Your teen’s ‘sext’ went viral. Now what?

By Ali Hill, PhD

Ali Hill

Ali Hill

Relationships are powerful. As human beings, our brains are hardwired for connection. We really need other people, and when some of the most intimate aspects of our relationships are shared digitally, the fallout from the loss of that all-important intimacy can lead to fear, sadness and complete devastation.

As parents, conversations about relationship boundaries, sex, and the digital world are some of the biggest and scariest to tackle. For many of us, we just don’t know where to start.

Turns out, there’s a process that can help us figure this out. To create a home life where everyone feels safe enough to speak about these issues. To help us respond thoughtfully to our kids’ questions and needs, rather than react without thought. To have meaningful conversations with our teens about the things that matter most.


We can lay the foundation for having these tough conversations – and so much more – if we commit to building an empathy practice in our lives. Empathy, it turns out, is a real family-dynamic game-changer.

So, what exactly do I mean by an empathy practice?

Well, empathy is about stepping into the shoes of other people, understanding their feelings and perspectives, and using that understanding to guide our actions. It’s different from expressions of sympathy – like pity or feeling sorry for somebody – because these don’t involve our trying to understand the other person’s emotions or point of view.

When it comes to a sexting situation, even if you never would’ve taken, printed and shared a naked photo when you were a teen, put yourself in your kid’s shoes and think about why (s)he might have done so. Don’t assume you know why this happened. Ask your teen about it and try to understand where (s)he is coming from, even if you are angry and worried.

Think back to your intimate relationships when you were a teen. Take a few moments to remind yourself how your partner made you feel, how important (s)he was to you, and what life was like when the two of you were together. Then use these memories to help you understand your teen’s current situation and keep their feelings and needs at the forefront of your conversation.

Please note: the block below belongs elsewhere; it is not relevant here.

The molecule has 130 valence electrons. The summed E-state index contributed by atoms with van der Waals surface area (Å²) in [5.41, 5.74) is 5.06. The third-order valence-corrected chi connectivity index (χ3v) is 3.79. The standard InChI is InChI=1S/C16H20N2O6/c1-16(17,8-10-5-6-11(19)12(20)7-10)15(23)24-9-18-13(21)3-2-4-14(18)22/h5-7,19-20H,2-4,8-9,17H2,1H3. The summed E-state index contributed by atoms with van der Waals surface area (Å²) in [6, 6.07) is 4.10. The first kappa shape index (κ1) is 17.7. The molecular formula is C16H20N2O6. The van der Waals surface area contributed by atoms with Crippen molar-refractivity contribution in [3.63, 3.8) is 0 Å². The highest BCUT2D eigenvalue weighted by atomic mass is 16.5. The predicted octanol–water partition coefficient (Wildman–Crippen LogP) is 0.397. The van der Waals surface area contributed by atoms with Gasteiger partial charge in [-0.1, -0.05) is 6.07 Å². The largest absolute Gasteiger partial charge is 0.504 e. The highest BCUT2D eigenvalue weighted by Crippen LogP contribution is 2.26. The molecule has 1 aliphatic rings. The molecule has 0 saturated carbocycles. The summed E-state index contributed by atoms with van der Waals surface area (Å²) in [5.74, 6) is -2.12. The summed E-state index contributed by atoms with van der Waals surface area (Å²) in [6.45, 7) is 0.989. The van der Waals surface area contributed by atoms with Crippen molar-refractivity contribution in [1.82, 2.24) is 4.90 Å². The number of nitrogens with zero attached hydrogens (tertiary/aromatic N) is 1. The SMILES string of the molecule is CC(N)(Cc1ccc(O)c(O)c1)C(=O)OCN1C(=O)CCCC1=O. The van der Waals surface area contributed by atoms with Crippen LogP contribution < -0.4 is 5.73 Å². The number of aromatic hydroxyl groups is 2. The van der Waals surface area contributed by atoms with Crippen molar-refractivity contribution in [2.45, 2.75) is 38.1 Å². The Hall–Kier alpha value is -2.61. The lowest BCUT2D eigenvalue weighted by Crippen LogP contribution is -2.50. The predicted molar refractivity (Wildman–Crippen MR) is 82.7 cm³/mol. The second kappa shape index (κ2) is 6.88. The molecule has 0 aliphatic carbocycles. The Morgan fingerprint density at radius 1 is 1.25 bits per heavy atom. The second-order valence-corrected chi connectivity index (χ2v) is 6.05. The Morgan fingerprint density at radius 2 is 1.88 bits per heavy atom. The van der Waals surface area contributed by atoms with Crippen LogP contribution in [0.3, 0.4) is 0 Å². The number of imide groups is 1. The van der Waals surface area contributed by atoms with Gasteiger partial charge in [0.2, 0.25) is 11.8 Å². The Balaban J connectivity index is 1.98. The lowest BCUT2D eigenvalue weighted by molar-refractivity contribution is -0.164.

Sometimes, empathy is misunderstood as the “golden rule” – do unto others as you would have them do unto you. The reason this isn’t quite right is that the golden rule assumes that the person you are trying to empathize with would want you to do for them what you would want done for you – it assumes that your interests coincide with theirs.

Ask what you can do for your teen

What empathy really is is more like the “platinum rule” – do unto others as they would have you do unto them. The platinum rule asks us to resist the temptation of projecting our own experiences, views or needs onto others, and to understand them and their needs well enough to do what they want from us, and not just do what we would want from them.

In the case of a sexting situation, ask your teen how you can help. What would make them feel protected and respected, rather than judged? What can you do to help them remedy the situation? There is plenty of time for consequences later on – now is the time to help your teens with their current situation.

Empathy is all about tuning in with yourself and your kids. It’s about thoughtful reflection, deep understanding and careful listening – all of which are critical when you’re having conversations with your teens about the things that matter most.


Tips for Dealing with Teen Sexting

Preventing and Dealing with ‘Revenge Porn’ and ‘Sextortion

You Sent a Sext, Now What? (NetSmartz)

Dr. Ali Hill is a mom, entrepreneur, and sociologist who teaches adults the skills they need to understand and manage emotions, strengthen their empathy muscles, and create and sustain relationships with others. She believes that teaching empathy is the key to establishing thriving communities where everyone feels safe, respected, and valued.